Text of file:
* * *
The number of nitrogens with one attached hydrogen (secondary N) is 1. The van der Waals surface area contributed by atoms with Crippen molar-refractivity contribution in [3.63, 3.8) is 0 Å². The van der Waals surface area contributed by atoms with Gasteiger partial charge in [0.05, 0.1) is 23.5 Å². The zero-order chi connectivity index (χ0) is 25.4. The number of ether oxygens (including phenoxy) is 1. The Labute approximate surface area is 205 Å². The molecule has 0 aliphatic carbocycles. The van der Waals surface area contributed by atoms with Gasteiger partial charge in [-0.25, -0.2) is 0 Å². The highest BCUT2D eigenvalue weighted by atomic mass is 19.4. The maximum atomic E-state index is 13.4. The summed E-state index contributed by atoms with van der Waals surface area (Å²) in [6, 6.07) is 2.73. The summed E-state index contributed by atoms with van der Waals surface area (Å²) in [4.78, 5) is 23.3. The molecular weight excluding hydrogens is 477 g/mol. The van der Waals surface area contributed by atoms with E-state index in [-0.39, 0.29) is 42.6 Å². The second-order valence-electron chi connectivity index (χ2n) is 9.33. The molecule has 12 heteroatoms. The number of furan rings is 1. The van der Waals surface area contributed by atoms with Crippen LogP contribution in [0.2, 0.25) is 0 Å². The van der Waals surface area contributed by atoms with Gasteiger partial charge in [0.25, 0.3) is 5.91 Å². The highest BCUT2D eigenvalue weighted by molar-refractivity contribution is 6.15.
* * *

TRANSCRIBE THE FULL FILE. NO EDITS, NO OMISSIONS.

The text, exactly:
The number of nitrogens with one attached hydrogen (secondary N) is 1. The van der Waals surface area contributed by atoms with Crippen molar-refractivity contribution in [3.63, 3.8) is 0 Å². The van der Waals surface area contributed by atoms with Gasteiger partial charge in [0.05, 0.1) is 23.5 Å². The zero-order chi connectivity index (χ0) is 25.4. The number of ether oxygens (including phenoxy) is 1. The Labute approximate surface area is 205 Å². The molecule has 0 aliphatic carbocycles. The van der Waals surface area contributed by atoms with Gasteiger partial charge in [-0.25, -0.2) is 0 Å². The highest BCUT2D eigenvalue weighted by atomic mass is 19.4. The maximum atomic E-state index is 13.4. The summed E-state index contributed by atoms with van der Waals surface area (Å²) in [6, 6.07) is 2.73. The summed E-state index contributed by atoms with van der Waals surface area (Å²) in [4.78, 5) is 23.3. The molecular weight excluding hydrogens is 477 g/mol. The van der Waals surface area contributed by atoms with E-state index in [-0.39, 0.29) is 42.6 Å². The second-order valence-electron chi connectivity index (χ2n) is 9.33. The molecule has 12 heteroatoms. The number of furan rings is 1. The van der Waals surface area contributed by atoms with Crippen LogP contribution in [0.2, 0.25) is 0 Å². The van der Waals surface area contributed by atoms with Gasteiger partial charge in [0.25, 0.3) is 5.91 Å². The highest BCUT2D eigenvalue weighted by molar-refractivity contribution is 6.15.